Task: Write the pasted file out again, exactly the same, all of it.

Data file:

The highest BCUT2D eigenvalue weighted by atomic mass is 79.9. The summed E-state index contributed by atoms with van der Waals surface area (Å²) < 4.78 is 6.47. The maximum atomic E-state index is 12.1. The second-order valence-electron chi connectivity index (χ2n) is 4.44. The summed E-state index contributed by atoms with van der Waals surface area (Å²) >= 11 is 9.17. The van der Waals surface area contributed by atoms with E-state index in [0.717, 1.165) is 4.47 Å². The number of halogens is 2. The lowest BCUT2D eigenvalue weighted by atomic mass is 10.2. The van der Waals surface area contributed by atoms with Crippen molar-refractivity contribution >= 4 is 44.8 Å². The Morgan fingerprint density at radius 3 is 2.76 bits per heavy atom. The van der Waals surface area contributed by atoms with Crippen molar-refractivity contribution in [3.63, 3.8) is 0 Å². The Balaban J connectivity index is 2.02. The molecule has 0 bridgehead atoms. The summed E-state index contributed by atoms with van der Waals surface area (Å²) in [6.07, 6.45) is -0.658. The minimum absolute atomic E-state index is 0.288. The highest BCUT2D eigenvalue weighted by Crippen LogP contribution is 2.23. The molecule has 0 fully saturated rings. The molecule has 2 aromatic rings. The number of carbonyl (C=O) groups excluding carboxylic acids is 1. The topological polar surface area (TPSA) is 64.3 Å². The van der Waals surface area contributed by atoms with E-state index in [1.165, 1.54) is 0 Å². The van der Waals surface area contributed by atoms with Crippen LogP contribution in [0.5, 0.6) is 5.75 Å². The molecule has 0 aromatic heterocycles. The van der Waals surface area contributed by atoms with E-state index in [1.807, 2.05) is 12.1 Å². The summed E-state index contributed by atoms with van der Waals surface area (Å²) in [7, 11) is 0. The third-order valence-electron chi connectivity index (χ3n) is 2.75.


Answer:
The highest BCUT2D eigenvalue weighted by atomic mass is 79.9. The summed E-state index contributed by atoms with van der Waals surface area (Å²) < 4.78 is 6.47. The maximum atomic E-state index is 12.1. The second-order valence-electron chi connectivity index (χ2n) is 4.44. The summed E-state index contributed by atoms with van der Waals surface area (Å²) >= 11 is 9.17. The van der Waals surface area contributed by atoms with E-state index in [0.717, 1.165) is 4.47 Å². The number of halogens is 2. The lowest BCUT2D eigenvalue weighted by atomic mass is 10.2. The van der Waals surface area contributed by atoms with Crippen molar-refractivity contribution >= 4 is 44.8 Å². The Morgan fingerprint density at radius 3 is 2.76 bits per heavy atom. The van der Waals surface area contributed by atoms with Crippen molar-refractivity contribution in [3.63, 3.8) is 0 Å². The Balaban J connectivity index is 2.02. The molecule has 0 bridgehead atoms. The summed E-state index contributed by atoms with van der Waals surface area (Å²) in [6.07, 6.45) is -0.658. The minimum absolute atomic E-state index is 0.288. The highest BCUT2D eigenvalue weighted by Crippen LogP contribution is 2.23. The molecule has 0 fully saturated rings. The molecule has 2 aromatic rings. The number of carbonyl (C=O) groups excluding carboxylic acids is 1. The topological polar surface area (TPSA) is 64.3 Å². The van der Waals surface area contributed by atoms with E-state index in [1.165, 1.54) is 0 Å². The van der Waals surface area contributed by atoms with Crippen LogP contribution in [0.5, 0.6) is 5.75 Å². The molecule has 0 aromatic heterocycles. The van der Waals surface area contributed by atoms with E-state index in [1.807, 2.05) is 12.1 Å². The summed E-state index contributed by atoms with van der Waals surface area (Å²) in [7, 11) is 0. The third-order valence-electron chi connectivity index (χ3n) is 2.75.